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Dry-Heat Sterilization Methods Focus of Draft Standard

Originally Published MDDI August 2002 NEWS & ANALYSIS Gregg Nighswonger

Originally Published MDDI August 2002

NEWS & ANALYSIS

Gregg Nighswonger

A proposed AAMI/American National Standard provides specific requirements and guidance for using a sterilization process for healthcare products that could be adversely affected by more common modalities. The process, dry-heat sterilization, was the subject of previous traditional recommendations, standards, and guidance documents that were developed for clinical applications.

Wayne Rogers, a materials-safety and sterilization consultant in Temecula, CA, says this is an important new standard because it specifically targets medical devices. "Previous standards had been developed for hospitals and dental offices," he says, but not for medical devices. Rogers explains that FDA defines reliable dry sterilization as classic dry-heat processing that occurs at 160° to 180°C. "Anything outside these conditions must be developed, qualified, and validated as a new process," says Rogers.

The use of dry-heat methods to sterilize materials and surfaces has proven effective in both medical and nonmedical applications—including medical prostheses, implants, and even spacecraft. The process involves exposing the product to hot air circulated in a chamber. The effectiveness of the process is based on both temperature and duration of exposure. The method has been shown to be well suited for materials that are heat stable, but that are sensitive to moisture, resistant to penetration by steam heat, or prone to radiation damage.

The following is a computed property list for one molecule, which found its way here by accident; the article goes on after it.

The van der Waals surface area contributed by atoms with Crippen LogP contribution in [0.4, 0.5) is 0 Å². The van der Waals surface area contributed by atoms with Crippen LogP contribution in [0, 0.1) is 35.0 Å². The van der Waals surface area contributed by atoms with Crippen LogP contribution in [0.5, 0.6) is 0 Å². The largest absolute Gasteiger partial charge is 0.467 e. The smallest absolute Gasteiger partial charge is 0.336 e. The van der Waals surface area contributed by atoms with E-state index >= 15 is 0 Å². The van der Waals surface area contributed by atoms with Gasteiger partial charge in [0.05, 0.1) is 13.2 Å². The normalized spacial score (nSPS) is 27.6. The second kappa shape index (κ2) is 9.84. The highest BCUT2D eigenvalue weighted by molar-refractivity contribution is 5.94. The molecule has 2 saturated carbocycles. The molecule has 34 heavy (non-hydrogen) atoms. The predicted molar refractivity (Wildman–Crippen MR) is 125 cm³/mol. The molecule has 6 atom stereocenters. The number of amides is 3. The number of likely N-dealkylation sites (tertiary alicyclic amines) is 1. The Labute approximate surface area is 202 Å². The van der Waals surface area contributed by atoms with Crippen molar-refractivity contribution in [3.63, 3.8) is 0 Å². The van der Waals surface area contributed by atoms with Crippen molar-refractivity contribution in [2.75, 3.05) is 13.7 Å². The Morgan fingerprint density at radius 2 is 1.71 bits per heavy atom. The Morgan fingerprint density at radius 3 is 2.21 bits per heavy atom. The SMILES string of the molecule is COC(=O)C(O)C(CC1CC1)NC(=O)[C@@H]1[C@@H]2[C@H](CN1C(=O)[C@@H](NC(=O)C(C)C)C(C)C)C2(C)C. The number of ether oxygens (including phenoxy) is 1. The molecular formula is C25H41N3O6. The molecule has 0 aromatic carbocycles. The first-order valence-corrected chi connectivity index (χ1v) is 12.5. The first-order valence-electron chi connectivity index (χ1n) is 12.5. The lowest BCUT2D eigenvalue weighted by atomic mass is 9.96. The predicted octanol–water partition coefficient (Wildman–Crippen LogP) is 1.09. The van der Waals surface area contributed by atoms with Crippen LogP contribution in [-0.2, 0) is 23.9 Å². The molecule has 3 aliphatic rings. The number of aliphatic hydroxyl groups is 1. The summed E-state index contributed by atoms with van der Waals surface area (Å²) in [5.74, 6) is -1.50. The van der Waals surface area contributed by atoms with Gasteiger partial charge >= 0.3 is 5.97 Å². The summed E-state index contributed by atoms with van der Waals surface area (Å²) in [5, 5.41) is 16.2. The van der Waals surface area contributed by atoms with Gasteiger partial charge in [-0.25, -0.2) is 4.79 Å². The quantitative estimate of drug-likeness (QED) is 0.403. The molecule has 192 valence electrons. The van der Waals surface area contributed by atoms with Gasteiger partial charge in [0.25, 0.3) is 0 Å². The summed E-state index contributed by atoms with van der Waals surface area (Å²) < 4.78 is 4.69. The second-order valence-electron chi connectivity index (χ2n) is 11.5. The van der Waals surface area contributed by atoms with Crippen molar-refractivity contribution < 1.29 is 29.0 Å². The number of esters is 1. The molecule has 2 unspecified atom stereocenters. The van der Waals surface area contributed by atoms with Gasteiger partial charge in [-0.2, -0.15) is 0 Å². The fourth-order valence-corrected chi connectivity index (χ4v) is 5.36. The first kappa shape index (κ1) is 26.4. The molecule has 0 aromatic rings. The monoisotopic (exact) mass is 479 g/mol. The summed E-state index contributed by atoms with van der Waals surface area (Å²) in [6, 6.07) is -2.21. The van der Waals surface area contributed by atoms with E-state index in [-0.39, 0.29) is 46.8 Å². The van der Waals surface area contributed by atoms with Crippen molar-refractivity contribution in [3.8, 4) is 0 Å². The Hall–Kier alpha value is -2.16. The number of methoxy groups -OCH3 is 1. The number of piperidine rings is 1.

Rogers suggests, however, that dry heat could be used to treat products with less heat than traditionally recommended (105° to 135°C). "Reducing the sterilizing temperature [allows] many more polymers, materials, and electronics to be processed and sterilized than can be through more traditional methods," says Rogers.

AAMI's proposed draft standard, "AAMI/DS-1 ST63—Sterilization of healthcare products—Requirements for the development, validation, and routine control of an industrial sterilization process for medical devices—dry heat," outlines the requirements and provides guidance for the development, validation, and routine control of a dry-heat sterilization process for medical devices.

"The new standard appears to be flexible enough for new medical device firms to develop, validate, and control," says Rogers. "It's similar to standards for steam and EtO sterilization." Nevertheless, Rogers suggests that those drafting the new dry-heat sterilization standards should consider alternative approaches similar to those developed for radiation sterilization.

Copyright ©2002 Medical Device & Diagnostic Industry

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